Some tasks are daunting. So much to do, so little time. And yet every accomplishment begins with a first step. When we can break down the large projects into little, more manageable steps, we can move forward toward our goal.

In her book, Bird by Bird, Annie Lamott describes just this:

“Thirty years ago my older brother, who was ten years old at the time, was trying to get a report written on birds that he’d had three months to write, which was due the next day. We were out at our family cabin in Bolinas, and he was at the kitchen table close to tears, surrounded by binder paper and pencils and unopened books about birds, immobilized by the hugeness of the task ahead. Then my father sat down beside him put his arm around my brother’s shoulder, and said, “Bird by bird, buddy. Just take it bird by bird.”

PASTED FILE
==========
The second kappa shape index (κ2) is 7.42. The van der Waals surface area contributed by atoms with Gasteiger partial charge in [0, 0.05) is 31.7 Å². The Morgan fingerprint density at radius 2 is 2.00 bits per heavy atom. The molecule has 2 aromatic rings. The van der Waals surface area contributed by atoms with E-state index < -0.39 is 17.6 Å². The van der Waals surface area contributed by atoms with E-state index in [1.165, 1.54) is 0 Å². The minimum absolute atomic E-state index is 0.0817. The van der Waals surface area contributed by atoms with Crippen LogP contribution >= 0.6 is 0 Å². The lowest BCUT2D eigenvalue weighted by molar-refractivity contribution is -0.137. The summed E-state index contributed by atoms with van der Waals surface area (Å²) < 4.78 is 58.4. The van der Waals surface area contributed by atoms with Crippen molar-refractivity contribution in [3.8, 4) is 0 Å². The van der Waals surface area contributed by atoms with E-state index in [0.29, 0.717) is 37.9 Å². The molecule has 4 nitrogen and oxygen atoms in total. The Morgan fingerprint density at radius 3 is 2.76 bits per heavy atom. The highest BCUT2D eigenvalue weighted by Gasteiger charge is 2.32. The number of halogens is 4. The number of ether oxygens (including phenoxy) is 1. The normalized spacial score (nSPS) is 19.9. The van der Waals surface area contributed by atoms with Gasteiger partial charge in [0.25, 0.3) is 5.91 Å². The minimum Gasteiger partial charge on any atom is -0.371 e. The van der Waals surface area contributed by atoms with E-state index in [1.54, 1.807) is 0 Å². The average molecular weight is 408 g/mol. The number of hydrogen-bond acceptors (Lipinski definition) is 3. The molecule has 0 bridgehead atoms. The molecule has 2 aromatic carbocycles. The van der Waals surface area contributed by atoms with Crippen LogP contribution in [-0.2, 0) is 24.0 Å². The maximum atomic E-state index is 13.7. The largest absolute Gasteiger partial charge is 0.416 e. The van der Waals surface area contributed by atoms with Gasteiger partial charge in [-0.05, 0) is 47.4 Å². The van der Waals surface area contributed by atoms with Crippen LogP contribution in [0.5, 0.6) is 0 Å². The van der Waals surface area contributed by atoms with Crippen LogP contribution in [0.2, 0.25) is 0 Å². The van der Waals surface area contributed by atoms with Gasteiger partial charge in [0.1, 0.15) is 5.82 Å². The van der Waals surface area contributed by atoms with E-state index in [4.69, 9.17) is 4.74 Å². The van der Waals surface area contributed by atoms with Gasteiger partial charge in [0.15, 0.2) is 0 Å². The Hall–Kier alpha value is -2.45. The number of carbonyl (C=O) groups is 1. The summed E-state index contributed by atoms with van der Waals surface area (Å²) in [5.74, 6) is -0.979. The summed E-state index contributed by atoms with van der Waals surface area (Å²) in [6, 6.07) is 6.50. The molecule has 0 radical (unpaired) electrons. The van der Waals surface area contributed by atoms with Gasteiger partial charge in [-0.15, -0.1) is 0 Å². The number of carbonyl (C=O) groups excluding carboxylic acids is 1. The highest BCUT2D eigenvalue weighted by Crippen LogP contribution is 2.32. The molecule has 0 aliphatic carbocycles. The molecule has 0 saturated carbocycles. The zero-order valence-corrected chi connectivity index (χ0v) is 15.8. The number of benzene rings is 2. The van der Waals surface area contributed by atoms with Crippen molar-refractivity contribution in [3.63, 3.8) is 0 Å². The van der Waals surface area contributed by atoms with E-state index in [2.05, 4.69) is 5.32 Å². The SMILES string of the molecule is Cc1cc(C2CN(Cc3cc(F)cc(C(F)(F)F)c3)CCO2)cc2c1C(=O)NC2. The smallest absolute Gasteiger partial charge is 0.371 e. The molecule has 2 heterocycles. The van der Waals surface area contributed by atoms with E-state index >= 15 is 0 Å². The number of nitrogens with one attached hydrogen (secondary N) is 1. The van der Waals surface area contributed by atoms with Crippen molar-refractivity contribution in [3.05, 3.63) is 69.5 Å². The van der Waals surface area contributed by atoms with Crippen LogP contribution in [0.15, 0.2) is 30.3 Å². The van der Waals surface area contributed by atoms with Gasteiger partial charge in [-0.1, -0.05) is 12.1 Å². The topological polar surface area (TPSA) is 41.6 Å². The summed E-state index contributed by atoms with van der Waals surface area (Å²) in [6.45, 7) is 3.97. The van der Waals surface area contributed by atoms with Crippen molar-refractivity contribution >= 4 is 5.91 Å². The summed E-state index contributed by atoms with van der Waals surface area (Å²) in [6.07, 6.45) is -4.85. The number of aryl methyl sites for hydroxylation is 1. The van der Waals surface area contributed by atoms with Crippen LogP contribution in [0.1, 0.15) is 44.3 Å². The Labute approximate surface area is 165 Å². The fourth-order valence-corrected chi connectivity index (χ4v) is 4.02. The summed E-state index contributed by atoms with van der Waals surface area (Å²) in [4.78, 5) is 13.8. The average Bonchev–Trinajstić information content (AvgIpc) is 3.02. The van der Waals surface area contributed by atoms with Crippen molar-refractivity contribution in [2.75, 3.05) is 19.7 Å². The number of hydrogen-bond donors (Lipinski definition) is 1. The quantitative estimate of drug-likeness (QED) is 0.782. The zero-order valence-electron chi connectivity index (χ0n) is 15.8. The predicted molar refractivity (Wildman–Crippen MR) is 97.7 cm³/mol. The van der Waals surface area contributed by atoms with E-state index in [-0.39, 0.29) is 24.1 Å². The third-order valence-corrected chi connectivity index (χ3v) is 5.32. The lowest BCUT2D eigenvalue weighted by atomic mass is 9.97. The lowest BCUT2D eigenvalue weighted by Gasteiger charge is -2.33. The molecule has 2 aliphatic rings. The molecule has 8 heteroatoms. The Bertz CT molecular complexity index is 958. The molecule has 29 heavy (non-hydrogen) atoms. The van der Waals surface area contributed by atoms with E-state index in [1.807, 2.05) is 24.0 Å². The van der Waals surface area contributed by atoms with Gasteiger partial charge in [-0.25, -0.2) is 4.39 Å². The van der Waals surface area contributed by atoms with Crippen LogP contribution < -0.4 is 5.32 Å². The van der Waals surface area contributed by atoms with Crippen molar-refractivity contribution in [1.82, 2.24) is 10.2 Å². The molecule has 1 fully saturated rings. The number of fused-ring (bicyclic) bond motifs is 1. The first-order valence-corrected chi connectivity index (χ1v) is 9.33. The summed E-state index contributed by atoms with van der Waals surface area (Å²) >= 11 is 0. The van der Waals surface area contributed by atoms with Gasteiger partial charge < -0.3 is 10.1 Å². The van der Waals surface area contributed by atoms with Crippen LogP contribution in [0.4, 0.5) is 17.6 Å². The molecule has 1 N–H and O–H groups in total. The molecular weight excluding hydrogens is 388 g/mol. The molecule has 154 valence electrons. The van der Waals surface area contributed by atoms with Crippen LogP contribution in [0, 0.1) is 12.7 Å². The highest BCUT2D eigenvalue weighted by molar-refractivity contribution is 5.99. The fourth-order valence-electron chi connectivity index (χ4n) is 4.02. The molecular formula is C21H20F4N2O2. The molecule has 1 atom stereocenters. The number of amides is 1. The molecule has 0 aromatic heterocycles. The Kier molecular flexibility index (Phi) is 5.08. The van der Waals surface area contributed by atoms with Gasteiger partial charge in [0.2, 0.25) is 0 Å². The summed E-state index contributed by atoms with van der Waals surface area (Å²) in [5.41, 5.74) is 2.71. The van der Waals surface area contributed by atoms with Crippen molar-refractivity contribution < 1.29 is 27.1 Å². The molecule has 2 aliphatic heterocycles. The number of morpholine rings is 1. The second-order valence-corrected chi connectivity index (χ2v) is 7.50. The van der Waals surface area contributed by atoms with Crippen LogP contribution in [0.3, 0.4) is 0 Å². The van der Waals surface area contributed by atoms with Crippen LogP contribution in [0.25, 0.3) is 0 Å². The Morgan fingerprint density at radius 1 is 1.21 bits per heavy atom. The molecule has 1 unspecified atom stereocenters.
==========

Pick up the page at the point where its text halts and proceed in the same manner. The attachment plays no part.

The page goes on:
Perhaps you are facing a huge decision or task. One step, one decision at a time. You will get there. Bird by bird.

Choose joy.

joy

Sometimes joy is a matter of perspective. It’s reaching down and being grateful for it all, the mess, the euphoria, the triumphs, and the tragedies. Grateful to be here, to have a voice, to have people to care about, to have a chance to make a difference. Joy in it all is a choice.

In Bread for the Journey, Henri Nouwen unpacks this further:

Joy is what makes life worth living, but for many joy seems hard to find. They complain that their lives are sorrowful and depressing. What then brings the joy we so much desire? Are some people just lucky, while others have run out of luck? Strange as it may sound, we can choose joy. Two people can be part of the same event, but one may choose to live it quite differently from the other. One may choose to trust that what happened, painful as it may be, holds a promise. The other may choose despair and be destroyed by it.  What makes us human is precisely this freedom of choice.

What is the promise behind the circumstances that threaten to steal your joy? Is there something hopeful there? Seeing that promise may just be the key you are looking for.